Lumen Scholar sheds light on impacts of microfinance
Research by Elon University senior Kate Smith-Lin finds that citizens of Indonesia don’t necessarily save more money after a bank opens in rural areas, but they do change the way they save, making it easier to protect their families in times of crisis.
By Sarah Mulnick ‘17
In many regions of the world, it’s difficult to save money or secure small loans when access to banks is limited, but that doesn’t keep farmers or village merchants from building wealth.
They buy more livestock, jewelry or invest in land.
Does having access to banks make a difference in not only the way people save, but in how much they save? Research by Elon University senior Kate Smith-Lin looks at the importance of banks opening local branches in impoverished regions of Indonesia – and her findings indicate that the benefits of microfinance are more subtle than generally believed.
For the past two years, the Honors Fellow has used the university’s top prize for undergraduate research and data from the Indonesian Family Life Survey to determine how microfinance shapes financial investments among the nation’s poorest communities. Her work is the latest to be featured in a series of E-net profiles on Lumen Scholars in the Class of 2015.
“If a household has access to a bank,” Smith-Lin said, “will their wealth be put in a bank or will it remain with their livestock or house? That’s what I'm asking.”
Thousands of Indonesian families without access to formal banking institutions save money informally. When the time comes to access that wealth, their options can be problematic.
Moneylenders, working outside of banks, promise small personal loans at high interest rates. Those who use the lenders typically lose more money than they save. At the same time, should someone choose to sell livestock or other real property, their wealth is dependent on how much someone pays.
In other words, it doesn’t matter if you spent $2 for a chicken when no one is willing to offer more than $1. You take a hit on accessing that money.
So far, Smith-Lin said, her research has found no increase in household wealth because of banks in rural areas. But the cost of accessing wealth has fallen. Families who suffer medical bills, or farmers that experience drought, can now bypass moneylenders – and not sell off their property – to address financial obligations.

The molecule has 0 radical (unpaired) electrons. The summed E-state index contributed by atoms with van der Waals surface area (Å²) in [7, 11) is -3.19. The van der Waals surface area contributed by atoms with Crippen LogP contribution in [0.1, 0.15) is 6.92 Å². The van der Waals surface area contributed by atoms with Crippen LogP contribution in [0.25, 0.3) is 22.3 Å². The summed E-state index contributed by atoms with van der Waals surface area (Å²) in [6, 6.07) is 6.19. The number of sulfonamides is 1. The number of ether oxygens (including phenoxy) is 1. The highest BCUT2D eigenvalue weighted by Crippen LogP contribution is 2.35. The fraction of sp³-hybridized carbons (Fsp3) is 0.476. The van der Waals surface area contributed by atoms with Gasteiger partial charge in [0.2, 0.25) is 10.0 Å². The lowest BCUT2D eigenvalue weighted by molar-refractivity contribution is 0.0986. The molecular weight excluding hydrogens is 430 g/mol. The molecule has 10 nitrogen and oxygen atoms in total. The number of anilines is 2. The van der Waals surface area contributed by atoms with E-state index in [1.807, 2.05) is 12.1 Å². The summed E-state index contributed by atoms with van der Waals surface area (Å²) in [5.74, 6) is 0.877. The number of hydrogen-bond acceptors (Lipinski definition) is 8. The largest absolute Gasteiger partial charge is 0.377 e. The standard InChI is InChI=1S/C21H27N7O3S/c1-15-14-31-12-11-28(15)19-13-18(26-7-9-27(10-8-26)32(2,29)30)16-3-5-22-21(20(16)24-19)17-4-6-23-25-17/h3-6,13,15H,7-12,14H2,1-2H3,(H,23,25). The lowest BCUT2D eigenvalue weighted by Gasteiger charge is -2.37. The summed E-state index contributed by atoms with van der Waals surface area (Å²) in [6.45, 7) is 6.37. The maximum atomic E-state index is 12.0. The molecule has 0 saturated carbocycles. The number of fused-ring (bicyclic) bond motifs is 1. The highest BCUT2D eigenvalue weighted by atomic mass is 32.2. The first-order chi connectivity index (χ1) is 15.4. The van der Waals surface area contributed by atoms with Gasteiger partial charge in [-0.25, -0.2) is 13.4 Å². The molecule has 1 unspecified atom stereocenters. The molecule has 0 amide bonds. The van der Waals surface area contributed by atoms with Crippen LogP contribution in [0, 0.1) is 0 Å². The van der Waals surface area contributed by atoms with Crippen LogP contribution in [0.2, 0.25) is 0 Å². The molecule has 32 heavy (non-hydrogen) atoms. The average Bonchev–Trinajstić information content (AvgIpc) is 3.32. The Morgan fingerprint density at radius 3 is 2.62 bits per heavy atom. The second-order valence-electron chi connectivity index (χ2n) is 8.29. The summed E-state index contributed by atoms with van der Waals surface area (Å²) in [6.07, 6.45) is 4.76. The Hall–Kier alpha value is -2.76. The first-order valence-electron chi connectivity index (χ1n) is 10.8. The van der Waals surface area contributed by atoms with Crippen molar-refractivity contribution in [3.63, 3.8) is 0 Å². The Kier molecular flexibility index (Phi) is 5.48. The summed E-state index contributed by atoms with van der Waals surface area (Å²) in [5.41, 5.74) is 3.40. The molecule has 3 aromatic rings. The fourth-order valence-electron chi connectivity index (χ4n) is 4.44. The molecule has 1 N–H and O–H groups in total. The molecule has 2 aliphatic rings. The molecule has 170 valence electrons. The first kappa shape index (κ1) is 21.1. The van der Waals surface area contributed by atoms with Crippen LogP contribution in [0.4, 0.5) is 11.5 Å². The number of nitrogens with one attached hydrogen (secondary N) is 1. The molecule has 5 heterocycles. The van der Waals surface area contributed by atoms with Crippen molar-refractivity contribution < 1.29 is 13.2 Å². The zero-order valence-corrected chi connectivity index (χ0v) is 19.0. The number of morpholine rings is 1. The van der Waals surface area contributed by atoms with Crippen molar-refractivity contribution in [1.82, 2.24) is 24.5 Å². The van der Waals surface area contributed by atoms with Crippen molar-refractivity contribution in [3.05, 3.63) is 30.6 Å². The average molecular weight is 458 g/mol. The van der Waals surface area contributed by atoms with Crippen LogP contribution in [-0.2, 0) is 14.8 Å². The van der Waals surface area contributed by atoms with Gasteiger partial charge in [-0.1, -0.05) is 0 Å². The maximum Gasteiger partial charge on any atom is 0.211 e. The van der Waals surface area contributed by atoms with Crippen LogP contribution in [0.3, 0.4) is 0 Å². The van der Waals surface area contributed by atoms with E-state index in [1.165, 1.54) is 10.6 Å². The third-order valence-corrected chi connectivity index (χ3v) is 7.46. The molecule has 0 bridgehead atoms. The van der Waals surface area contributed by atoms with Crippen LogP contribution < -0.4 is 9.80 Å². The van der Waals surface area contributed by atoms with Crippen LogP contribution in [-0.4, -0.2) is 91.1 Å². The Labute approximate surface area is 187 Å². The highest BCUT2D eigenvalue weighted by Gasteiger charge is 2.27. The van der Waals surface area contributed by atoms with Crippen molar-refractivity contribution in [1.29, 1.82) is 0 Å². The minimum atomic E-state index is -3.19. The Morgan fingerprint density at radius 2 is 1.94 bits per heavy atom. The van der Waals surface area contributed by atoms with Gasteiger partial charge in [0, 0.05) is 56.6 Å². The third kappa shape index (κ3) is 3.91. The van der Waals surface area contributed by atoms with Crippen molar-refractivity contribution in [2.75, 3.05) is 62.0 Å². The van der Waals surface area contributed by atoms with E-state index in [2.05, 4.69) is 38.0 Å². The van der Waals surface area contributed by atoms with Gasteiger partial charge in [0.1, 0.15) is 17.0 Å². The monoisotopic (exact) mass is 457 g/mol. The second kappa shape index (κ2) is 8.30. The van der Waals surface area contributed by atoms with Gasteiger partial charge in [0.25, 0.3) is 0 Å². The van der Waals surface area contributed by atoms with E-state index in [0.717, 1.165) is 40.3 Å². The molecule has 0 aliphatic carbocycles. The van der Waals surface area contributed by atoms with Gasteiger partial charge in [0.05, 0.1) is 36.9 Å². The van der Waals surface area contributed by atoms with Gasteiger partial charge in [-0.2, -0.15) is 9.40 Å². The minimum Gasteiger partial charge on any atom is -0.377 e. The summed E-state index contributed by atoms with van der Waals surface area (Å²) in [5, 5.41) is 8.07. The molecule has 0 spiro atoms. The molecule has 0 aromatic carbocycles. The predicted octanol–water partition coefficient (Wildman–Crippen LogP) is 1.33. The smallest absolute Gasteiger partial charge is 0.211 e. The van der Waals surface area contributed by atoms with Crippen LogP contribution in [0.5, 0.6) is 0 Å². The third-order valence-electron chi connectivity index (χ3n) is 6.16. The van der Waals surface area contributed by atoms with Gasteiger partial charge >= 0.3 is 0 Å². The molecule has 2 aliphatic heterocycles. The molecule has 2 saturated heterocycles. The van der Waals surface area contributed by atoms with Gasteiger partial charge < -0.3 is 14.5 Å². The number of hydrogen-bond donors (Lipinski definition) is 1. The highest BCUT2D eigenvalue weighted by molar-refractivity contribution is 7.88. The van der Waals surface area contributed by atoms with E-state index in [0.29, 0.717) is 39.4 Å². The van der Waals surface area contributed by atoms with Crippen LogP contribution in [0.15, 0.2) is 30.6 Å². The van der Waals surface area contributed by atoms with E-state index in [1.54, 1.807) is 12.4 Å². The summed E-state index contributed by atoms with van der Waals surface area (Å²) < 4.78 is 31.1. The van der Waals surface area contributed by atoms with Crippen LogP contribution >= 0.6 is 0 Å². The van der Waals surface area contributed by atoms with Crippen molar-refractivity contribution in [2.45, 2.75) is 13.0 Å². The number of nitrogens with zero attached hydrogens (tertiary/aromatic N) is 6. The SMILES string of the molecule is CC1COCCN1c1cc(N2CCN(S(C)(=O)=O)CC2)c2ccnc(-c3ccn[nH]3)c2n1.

Microfinance helps impoverished communities, she said, not by offering loans to start businesses, but to protect existing assets.
Smith-Lin’s interest in microfinance stems from the 2011-2012 Elon Common Reading selection, “Creating a World Without Poverty,” by Nobel Peace Prize winner Muhammad Yunus.
Yunus visited Elon in April 2012 to receive the Elon University Medal for Entrepreneurial Leadership and to speak at Spring Convocation. During his visit, he talked with students about his book and the impact that microfinance institutions can have on the impoverished population of the world. His remarks, especially the real world applications of microfinance, inspired Smith-Lin.
“I thought it was so fantastic that banking and economics can help bring people above the poverty line,” she said.
While conducting her research, Smith-Lin said that it surprised her more than she expected to look at numbers and see the people whose lives they represent.
“In economics you can be very disconnected from the people because you’re just looking at numbers,” she said. “It can be easy to forget that you’re looking at data about people with real problems in their lives. Remembering where I'm going with my research and what it’s going to do helped to keep me on track.”
The Lumen Prize, awarded for the first time in 2008, provides selected students with a $15,000 scholarship to support and celebrate their academic and creative achievements. Lumen Scholars work closely with faculty mentors to pursue and complete their projects.
Efforts include coursework, study abroad, research both on campus and abroad as well as during the regular academic year and summers, internships locally and abroad, program development and creative productions and performances.
Throughout her research, Smith-Lin has worked closely with faculty mentor Professor Stephen DeLoach in the Department of Economics.
“She’s impressive,” DeLoach said. “She’s an expert in her field, and that’s the neatest thing. It’s the kind of thing that you see in graduate students, but Kate’s already doing that.”
In addition to her research, she has interned at a start-up company, Luxury Real Estate Group and Boston Private Bank and Trust, where she will start work when she graduates in the spring.
Smith-Lin also is an active member of Sigma Sigma Sigma sorority, through which she volunteers regularly. She played for Club Soccer for two and a half years and is involved with the Isabella Canon Leadership Program.
In the future, Smith-Lin hopes to work in with international development in Indonesia, and is considering the possibility of going back to school to get her MBA.